3. The Global Financial Crisis deepened this legitimacy crisis and provoked mass outrage when the greedy banks were bailed out and the pain socialised through more austerity and unemployment. The rapid resumption of ridiculous corporate bonuses on Wall Street even while the richest 1% demanded more sacrifices from the 99% rubbed salt into the wound.

4. Even in countries like Australia which – largely by accident – have so far escaped the pain of global recession, people are now much more insecure than before. Full-time jobs with paid leave now make up only 55% of jobs – down from nearly 75% in the early 1990s, an ACTU-commissioned Sydney University Workplace Research Centre report has found.  Insecure work – casual jobs, fixed or short-term contracts, labour hire and contracting – now account for about 40% of the workforce, with casual employment almost doubling in 25 years. Wages as a share of the overall economy in Australia was at near 45-year lows as profits had surged while the household debt-to-income ratio had risen from about 40% in 1980 to more than 150%.

5. The 99% in Australia can seen the economic nightmare besetting the US and Europe and they are reminded constantly by the 1% and their political servants about how “globalisation” works against the 99%. Peter Reith, the hated Minister for Workplace Relations under the former Howard Liberal government, gave a blunt reminder of this in ABC TV’s November 7 Q & A program: “It is great if we can have businesses that provide job security. But in the end, you know, whether or not you can keep your job depends on whether or not that company can be competitive.” Qantas workers cannot have job security, Reith added, because “Qantas is basically 20, 25% less competitive than a lot of the firms with whom it is competing”.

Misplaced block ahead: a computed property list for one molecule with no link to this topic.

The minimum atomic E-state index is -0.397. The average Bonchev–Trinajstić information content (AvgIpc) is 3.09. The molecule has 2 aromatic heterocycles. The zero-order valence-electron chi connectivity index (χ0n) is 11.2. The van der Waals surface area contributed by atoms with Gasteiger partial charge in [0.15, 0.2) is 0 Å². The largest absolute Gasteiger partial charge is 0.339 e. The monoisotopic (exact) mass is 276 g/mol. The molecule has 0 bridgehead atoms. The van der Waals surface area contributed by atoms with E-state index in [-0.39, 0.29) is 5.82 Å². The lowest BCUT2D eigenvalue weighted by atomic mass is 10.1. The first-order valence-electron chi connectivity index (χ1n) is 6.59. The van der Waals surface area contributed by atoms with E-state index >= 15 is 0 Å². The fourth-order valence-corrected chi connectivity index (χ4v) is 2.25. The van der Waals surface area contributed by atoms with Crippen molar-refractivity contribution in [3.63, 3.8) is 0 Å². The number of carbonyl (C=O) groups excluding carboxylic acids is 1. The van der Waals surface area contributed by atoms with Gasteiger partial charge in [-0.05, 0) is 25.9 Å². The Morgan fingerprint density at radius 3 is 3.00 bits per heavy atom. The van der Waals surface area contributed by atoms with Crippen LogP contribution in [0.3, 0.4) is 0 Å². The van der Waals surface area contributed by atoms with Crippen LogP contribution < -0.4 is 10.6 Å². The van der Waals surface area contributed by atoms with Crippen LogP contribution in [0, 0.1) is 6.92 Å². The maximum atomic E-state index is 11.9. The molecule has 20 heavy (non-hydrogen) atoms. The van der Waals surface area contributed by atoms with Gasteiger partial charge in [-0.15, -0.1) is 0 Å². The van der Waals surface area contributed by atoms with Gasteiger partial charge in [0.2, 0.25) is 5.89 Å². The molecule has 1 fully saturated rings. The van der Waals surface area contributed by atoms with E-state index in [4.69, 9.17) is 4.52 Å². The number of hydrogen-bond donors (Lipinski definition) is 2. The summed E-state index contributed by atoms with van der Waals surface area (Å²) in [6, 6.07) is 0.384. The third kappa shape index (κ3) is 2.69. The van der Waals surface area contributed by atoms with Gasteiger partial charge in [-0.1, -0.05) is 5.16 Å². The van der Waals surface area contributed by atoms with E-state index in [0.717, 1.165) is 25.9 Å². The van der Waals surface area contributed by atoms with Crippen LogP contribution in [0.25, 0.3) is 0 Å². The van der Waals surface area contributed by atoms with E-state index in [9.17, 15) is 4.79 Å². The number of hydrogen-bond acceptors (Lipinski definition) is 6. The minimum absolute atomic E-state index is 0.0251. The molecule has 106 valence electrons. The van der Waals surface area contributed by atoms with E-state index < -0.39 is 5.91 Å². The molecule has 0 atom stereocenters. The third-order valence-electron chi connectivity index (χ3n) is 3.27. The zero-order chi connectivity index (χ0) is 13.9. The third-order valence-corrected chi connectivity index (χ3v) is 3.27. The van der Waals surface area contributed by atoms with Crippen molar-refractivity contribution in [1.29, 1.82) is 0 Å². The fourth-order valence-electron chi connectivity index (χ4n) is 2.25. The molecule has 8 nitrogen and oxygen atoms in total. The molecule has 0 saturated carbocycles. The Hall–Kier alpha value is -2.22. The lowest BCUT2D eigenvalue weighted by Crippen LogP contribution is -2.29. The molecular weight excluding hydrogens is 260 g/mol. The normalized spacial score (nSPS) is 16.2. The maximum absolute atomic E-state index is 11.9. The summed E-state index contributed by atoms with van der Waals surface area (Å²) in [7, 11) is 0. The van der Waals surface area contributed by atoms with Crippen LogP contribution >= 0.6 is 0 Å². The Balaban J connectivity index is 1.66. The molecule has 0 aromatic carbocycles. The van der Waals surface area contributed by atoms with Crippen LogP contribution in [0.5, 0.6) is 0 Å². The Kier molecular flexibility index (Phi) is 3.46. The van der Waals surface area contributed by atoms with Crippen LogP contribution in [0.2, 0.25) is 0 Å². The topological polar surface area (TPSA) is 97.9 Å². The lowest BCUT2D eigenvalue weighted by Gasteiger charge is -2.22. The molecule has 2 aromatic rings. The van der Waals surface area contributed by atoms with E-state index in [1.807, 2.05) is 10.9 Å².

There are differences in the political terrain confronting the Occupy movement in Australia to that in the US. The sheer mass of unemployed and homeless people in the US where 49 million people are estimated to be living in poverty today, means that it is easier to keep permanent occupations going than in Australia.

After a short relative “honeymoon” period the Occupy movement in Australia is being forced to think up and test out new ways of continuing the occupations. There are small tentless occupations continuing, regular decision-making general assemblies and mushrooming working groups (often held under police scrutiny in the original occupation sites), protests against the “towers of power” of the 1%, free schools and workshops, etc.

The Australian Occupy movement’s future hangs on whether it can come up with effective tactics to reach out to, empower and activate the much larger base of still mostly passive public support.

The movement here inevitably looks for global initiatives from Occupy Wall Street. Meanwhile, Adbusters, the Canadian magazine which initiated the idea of Occupy Wall Street, is promoting a “December 10 Global Day of Action” and  a “November 25 Buy Nothing Day” to kick off to #OCCUPYXMAS.

About 1000 people turned up on Day 1 Occupy Sydney. Photo by Peter Boyle.

Robin Hood was right sign at Day 1 Occupy Sydney. Photo by Peter Boyle.

Day 1 Occupy Sydney. Photo by Peter Boyle.

Banner at Occupy Sydney October 15, 2011. Photo by Peter Boyle. More pictures of Occupy Sydney here.

Day 8 Occupy Sydney. Photo by Peter Boyle.

Big police presence on Day 8 Occupy Sydney. Photo by Peter Boyle.